Angiogram Complications - Medical Negligence Solicitors – Compensation Claims

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Angiogram Complications

An angiogram is a test that employs an x-ray technique called fluoroscopy along with a special dye that lights up the inside of the blood vessels of the heart. It can actually see blood vessels in all parts of the body, including the brain and the extremities when necessary. A coronary angiogram is done on the heart while a pulmonary angiogram is done on the lungs and a cerebral angiogram is done on the brain. These are the most common angiograms performed.

In an angiogram, a small catheter (tube) is placed inside the femoral artery in the groin or in the brachial artery or vein just above the elbow. The catheter shows up on fluoroscopy and is guided to the area needing study. Then dye is injected into the catheter and into the vessel to be studied. It shows clearly the inside of the injected vessels. A regular x-ray is taken so the picture can be preserved into digital images or x-ray film.

An angiogram has the ability to find aneurysms in blood vessels (bulging areas). It can also find a blockage in a coronary artery during a coronary artery angiogram. It can tell if a person has coronary artery disease. Regular x ray can be done to determine what’s going on in the blood vessels but increasingly magnetic resonance angiograms (MRA) or computed tomography angiogram (CTA) can be done with an MRI scanner or a CT scanner. Some involve the use of contrast dye.

The purposes of an angiogram include the following:

  • To look at the blood vessel changes in a damaged organ
  • To look at a tear in the blood vessel
  • To look for an aneurysm or a narrowed area in a blood vessel
  • To look at blood vessels within a tumor
  • To show the number and condition of renal arteries prior to doing a kidney transplant
  • To find areas of bleeding
  • To see where blood vessels are diseased prior to arterial surgery on the legs
  • To see the condition of heart arteries in patients with atherosclerosis of the heart arteries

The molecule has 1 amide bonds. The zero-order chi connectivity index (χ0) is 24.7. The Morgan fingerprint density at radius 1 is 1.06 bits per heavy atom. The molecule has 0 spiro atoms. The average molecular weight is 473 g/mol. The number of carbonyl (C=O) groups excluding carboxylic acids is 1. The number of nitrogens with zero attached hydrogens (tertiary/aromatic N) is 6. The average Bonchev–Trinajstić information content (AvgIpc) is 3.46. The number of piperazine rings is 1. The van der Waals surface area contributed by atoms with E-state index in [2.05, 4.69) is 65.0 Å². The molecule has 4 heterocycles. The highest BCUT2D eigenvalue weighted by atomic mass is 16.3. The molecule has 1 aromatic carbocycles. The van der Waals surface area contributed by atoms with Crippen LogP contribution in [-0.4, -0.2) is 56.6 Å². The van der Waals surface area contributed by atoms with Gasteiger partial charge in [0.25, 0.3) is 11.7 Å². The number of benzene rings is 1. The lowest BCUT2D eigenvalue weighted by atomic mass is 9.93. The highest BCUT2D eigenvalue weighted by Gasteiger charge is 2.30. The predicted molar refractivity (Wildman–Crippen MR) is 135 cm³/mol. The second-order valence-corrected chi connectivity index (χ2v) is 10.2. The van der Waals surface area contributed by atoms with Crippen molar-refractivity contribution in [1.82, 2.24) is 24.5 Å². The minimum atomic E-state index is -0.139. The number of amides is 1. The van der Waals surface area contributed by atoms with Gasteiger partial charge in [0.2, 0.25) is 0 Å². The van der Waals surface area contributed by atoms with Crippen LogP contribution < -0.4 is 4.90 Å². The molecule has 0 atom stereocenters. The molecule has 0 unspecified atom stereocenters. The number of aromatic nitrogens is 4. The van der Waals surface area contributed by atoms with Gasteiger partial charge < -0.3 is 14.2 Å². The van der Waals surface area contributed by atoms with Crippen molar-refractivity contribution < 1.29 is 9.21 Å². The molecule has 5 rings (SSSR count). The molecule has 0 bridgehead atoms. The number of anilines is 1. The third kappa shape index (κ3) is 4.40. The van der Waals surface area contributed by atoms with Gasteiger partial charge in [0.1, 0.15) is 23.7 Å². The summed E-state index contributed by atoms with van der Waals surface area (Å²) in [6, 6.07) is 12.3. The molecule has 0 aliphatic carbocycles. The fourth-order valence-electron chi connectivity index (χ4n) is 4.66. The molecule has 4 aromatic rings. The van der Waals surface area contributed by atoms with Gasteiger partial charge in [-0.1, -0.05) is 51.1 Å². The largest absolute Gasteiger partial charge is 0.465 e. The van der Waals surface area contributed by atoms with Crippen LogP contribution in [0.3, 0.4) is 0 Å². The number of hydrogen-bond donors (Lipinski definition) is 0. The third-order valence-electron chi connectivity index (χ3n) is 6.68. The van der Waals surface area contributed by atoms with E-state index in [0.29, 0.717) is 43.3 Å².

An angiogram can be simply a test or a part of interventional radiology. First the vessel and its condition are visualized and then a balloon can be used to open the blood vessel or medication can be delivered through the catheter. Bleeding can be stopped in the intestine once the bleeding vessel is determined. Medicine is applied through the tube in order to narrow the haemorrhaging artery. This clots the artery and the bleeding is stopped.

Angiograms tend to work very well but they are not risk free. Doctors can fail to do the angiogram properly, leading to major complications. Most problems are found within two hours following the angiogram and you may need some kind of emergency intervention after the angiogram that might include surgery.

Major complications include the following:

  • You can have an allergic reaction to iodine in the dye. The reaction can be mild, moderate, or severe and may need to be treated with epinephrine. Tell the doctor if you are allergic to any foods, dyes or iodine. Tell the doctor if you have asthma or hay fever.
  • The catheter can damage a blood vessel or can dislodge a clot, leading to a stroke or lack of blood flow to distal areas of the body, such as an arm, leg, or intestine.
  • There can be bleeding from the insertion site, which can be severe. There can be a clot formation at the site of insertion that can interfere with blood flow to the arm or leg.
  • The iodine used in the dye can result in dehydration or kidney damage. This is true for those who already have questionable kidneys, diabetes or pre-existing dehydration.
  • There can be damage to cells as a result of being exposed to radiation in the test process.
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